What’s the Difference Between STDs and STIs?
Sexually transmitted diseases are a taboo subject. Despite the fact that their incidence continues to rise in the United States at an alarming rate, being a statistic still carries a stigma. As a result, if you suspect having one — or if you’ve recently been at risk — you may feel scared, isolated, and afraid to ask questions. However, finding out is essential to obtain adequate treatment. That said, there are so many different types of sexually transmitted diseases, it’s easy to become confused. What’s the difference between an STD and an STI? And, how do you know if yours has a cure?
What’s the difference between STDs and STIs?
The terms sexually transmitted disease (STD) and sexually transmitted infection (STI) are often used interchangeably. And, while they both require sexual contact for transmission, they aren’t always the same.
Technically speaking, an infection occurs when bacteria or a virus enters the body. Once these microbes have caused damage to the cells in your body, it develops into a disease. When the infection has developed into a disease, you’ll experience symptoms of illness. Sometimes, a person can live with an infection for years — without being aware of it — precisely because they haven’t noticed any signs. This is why getting tested is so important if you’re sexually active.
While sexually transmitted infections can affect people in any age group, 15 to 24-year-olds account for half of all new cases in the United States. And according to the World Health Organization, more than one million of them are acquired every single day.
Examples of Sexually Transmitted Infections and Diseases
When listing examples of sexually transmitted infections, the list reads like most of the conditions you’ve been hearing about since health class in middle school. The most common ones include:
Herpes is caused by the herpes simplex virus (HSV), which can affect the genitals, anus, and skin on other parts of the body. HSV-1 is known as oral herpes, while HSV-2 is known as genital herpes. People who experience symptoms usually start to notice them between two and 12 days after exposure. These include painful and itchy blisters, fever, and vaginal discharge. There is no cure for herpes, but the condition can be controlled with medication.
When gonorrhea develops from infection to disease, you could experience a white, yellow, or green vaginal discharge, a burning sensation while urinating, and spotting between periods. If you contracted the infection during anal sex, you may also experience anal itching and pain during bowel movements. Fortunately, the infection and the disease can be cured with antibiotics.
Syphilis develops into a disease in stages. During the initial (primary) stage, you’ll notice painless sores. They generally go away — seemingly on their own — after a couple of weeks. However, the virus remains in the body until you receive treatment. During the secondary stage, you’ll experience flu-like symptoms — such as feeling exhausted, having a sore throat, fever, and chills. During the third stage, the disease could affect the central nervous system and may cause additional infections in the heart or liver.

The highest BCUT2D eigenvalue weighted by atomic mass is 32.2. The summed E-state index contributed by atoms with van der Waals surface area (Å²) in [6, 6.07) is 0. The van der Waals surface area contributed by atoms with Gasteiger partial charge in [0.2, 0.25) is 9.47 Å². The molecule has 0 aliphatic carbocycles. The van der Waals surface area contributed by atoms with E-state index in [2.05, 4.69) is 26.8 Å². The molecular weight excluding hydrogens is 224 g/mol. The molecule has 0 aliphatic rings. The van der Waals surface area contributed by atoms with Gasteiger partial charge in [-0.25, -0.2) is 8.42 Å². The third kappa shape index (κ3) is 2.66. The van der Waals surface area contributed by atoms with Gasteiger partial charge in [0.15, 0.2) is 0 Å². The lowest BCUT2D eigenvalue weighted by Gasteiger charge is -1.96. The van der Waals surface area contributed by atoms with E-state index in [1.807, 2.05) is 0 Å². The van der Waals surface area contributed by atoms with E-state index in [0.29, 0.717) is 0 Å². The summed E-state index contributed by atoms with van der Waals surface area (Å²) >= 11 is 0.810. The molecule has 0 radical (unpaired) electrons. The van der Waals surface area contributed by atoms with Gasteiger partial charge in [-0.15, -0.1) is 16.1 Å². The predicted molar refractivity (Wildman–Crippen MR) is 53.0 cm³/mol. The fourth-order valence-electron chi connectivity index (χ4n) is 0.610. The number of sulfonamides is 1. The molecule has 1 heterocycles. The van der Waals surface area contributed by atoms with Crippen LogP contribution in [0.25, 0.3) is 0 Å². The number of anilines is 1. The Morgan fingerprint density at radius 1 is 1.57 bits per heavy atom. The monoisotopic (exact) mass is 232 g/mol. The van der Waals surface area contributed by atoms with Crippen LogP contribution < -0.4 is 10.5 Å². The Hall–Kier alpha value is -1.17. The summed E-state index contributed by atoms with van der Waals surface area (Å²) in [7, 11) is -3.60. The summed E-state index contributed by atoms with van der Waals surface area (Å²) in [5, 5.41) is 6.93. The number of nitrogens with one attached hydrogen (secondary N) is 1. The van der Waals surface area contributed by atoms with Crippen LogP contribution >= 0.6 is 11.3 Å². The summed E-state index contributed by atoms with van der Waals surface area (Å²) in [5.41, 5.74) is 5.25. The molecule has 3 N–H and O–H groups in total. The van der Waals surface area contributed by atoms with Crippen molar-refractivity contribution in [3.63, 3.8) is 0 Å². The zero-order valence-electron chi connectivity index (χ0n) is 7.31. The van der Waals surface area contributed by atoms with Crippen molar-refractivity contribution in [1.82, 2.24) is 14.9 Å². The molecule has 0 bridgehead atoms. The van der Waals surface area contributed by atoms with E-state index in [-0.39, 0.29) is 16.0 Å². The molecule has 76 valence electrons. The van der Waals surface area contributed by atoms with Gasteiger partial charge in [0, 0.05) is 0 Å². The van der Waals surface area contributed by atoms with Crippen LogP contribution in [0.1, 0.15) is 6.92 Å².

Chlamydia is one of the most common sexually transmitted infections in the United States. When symptoms develop, they include unusual vaginal discharge, burning while urinating, and painful sexual intercourse. As with gonorrhea, chlamydia can be cured with antibiotics — specifically, with Penicillin.
This sexually transmitted infection is different from other types of STIs, since it usually spreads exclusively from genitals to genitals contact — whereas most STIs can also be transmitted through oral or anal sex. It can make you more susceptible to contracting other sexually transmitted diseases and pelvic inflammatory disease (PID). However, if diagnosed early, it can be cured within a week through the use of medication.
6. Human Papillomavirus (HPV)
HPV is the most common STI in the United States. It’s so common, most sexually active people will contract it at some point in their life. In many cases, it goes away on its own. However, if you’re infected, you should get treatment as soon as possible, since complications may include genital warts and/or cervical cancer.
7. Human immunodeficiency virus (HIV)
HIV weakens a person’s immune system by destroying the cells that fight disease. It’s transmitted through bodily fluids, breast milk, or sharing needles to inject intravenous drugs. Diagnosing it during its viral stage — with antiretroviral therapy — can make it possible to live with the virus for years (or sometimes even decades) without having it turn into acquired immunodeficiency syndrome (AIDS).
OB-GYN Women’s Center can provide screening and treatment
We understand that this is a difficult subject to talk about. We also understand that when faced with the possibility of an STI or STD, things can get really scary. At OB-GYN Women’s Center, we aim to make all of our patients feel comfortable. And getting answers to all your questions is the first step in getting the treatment you need.
Contact us to schedule an appointment. Because something worse than having a sexually transmitted disease is to leave it untreated and have it turn into a more serious condition.